I decided to take a look at Office 365 to let Microsoft host SharePoint for us, but it turns that Office 365 wants to do a lot more thanjust SharePoint hosting for you.
Here is our current collaboration/document management setup
- We host our own SharePoint server on a dedicated server which is probably an overkill as far as the hardware goes, but it nice to have.
- We let Google apps handle our email. Google docs are ok, but I prefer SharePoint for document and list management.
- Our main public website uses a simple solution of DreamWeaver + SVN
The initial setup process for Office 365 is very simple. My initial impression of the admin page was really good.
I did not move email hosting to Office 365 as it was not my intention and Google seems to be working just fine, plus Android in it integration is great.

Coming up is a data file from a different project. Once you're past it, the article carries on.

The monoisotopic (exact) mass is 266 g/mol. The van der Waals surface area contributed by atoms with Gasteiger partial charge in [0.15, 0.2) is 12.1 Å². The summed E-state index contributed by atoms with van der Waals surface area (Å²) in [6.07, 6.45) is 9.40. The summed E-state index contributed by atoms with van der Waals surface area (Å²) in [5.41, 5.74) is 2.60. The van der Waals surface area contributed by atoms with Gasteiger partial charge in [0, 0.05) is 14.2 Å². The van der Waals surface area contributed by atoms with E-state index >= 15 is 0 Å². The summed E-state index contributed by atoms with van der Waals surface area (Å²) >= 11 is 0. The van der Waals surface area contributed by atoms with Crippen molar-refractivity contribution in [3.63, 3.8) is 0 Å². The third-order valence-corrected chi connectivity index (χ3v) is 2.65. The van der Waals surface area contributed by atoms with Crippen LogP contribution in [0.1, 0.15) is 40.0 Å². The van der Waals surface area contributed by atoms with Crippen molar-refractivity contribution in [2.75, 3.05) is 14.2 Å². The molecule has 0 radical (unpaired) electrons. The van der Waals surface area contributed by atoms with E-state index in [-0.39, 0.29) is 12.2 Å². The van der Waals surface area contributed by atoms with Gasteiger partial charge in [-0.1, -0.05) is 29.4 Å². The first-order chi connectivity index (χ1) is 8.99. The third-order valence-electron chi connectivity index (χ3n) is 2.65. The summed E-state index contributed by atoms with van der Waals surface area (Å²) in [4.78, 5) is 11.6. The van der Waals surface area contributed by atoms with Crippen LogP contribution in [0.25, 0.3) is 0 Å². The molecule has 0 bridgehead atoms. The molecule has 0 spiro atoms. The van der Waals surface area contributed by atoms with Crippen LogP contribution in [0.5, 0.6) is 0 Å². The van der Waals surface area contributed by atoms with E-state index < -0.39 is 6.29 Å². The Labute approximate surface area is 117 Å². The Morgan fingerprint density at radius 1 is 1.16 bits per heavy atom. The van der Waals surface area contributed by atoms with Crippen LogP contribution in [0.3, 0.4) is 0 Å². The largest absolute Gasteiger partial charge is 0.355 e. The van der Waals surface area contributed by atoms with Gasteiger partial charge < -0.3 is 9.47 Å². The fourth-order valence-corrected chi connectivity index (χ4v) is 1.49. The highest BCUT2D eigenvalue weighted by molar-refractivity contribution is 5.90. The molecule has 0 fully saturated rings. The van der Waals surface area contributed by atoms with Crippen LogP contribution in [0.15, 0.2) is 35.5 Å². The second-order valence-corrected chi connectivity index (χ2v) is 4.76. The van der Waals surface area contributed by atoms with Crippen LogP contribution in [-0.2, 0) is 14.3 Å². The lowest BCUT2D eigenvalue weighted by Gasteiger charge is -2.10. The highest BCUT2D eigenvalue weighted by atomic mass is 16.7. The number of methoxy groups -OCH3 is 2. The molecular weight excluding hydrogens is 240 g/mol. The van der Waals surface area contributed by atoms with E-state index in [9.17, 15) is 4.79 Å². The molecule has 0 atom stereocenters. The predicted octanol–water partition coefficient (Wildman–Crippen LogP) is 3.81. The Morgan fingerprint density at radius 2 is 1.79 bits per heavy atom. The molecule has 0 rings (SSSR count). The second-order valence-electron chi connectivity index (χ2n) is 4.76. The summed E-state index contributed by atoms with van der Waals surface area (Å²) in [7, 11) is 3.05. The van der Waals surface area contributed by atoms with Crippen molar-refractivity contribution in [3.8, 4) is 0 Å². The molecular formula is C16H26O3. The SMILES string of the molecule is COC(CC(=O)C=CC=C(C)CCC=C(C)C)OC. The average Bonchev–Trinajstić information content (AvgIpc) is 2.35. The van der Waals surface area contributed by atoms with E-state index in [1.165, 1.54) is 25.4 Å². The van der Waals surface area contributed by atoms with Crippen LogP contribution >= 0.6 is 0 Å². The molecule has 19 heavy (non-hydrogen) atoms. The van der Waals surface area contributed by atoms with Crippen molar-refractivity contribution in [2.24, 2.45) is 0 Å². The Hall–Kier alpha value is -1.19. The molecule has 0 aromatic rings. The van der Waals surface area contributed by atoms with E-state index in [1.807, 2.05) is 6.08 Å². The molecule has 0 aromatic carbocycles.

I was a bit disappointed with the way SharePoint was set up. It seem like you get one site collection and you are forced to have a top level site with a custom publishing master page. Collaboration and document management are supposed to take place at the sub sites.
- http://pilothouse.sharepoint.com – main site collection setup with a custom publishing master page. The intention here is that you would move your public website here.
http://pilothouse.sharepoint.com/teamsite – sub site with a team site template
I believe that Office 365 would be better off just focusing on internal collaboration and document management instead of trying to build a so so external site on SharePoint. After looking around this setup I decided that I like the flexibility that we currently have with our SharePoint setup and will not be moving anything to Office 365 just yet. Also, I don’t have a Windows 7 phone to see how well the integration works; I assume for some organizations it will be important.
Overall, I never felt that the publishing feature was how you start selling SharePoint ot a business that has not used SharePoint before, but ti certainly seems a strategy for Office 365. We’ll see if they change it soon.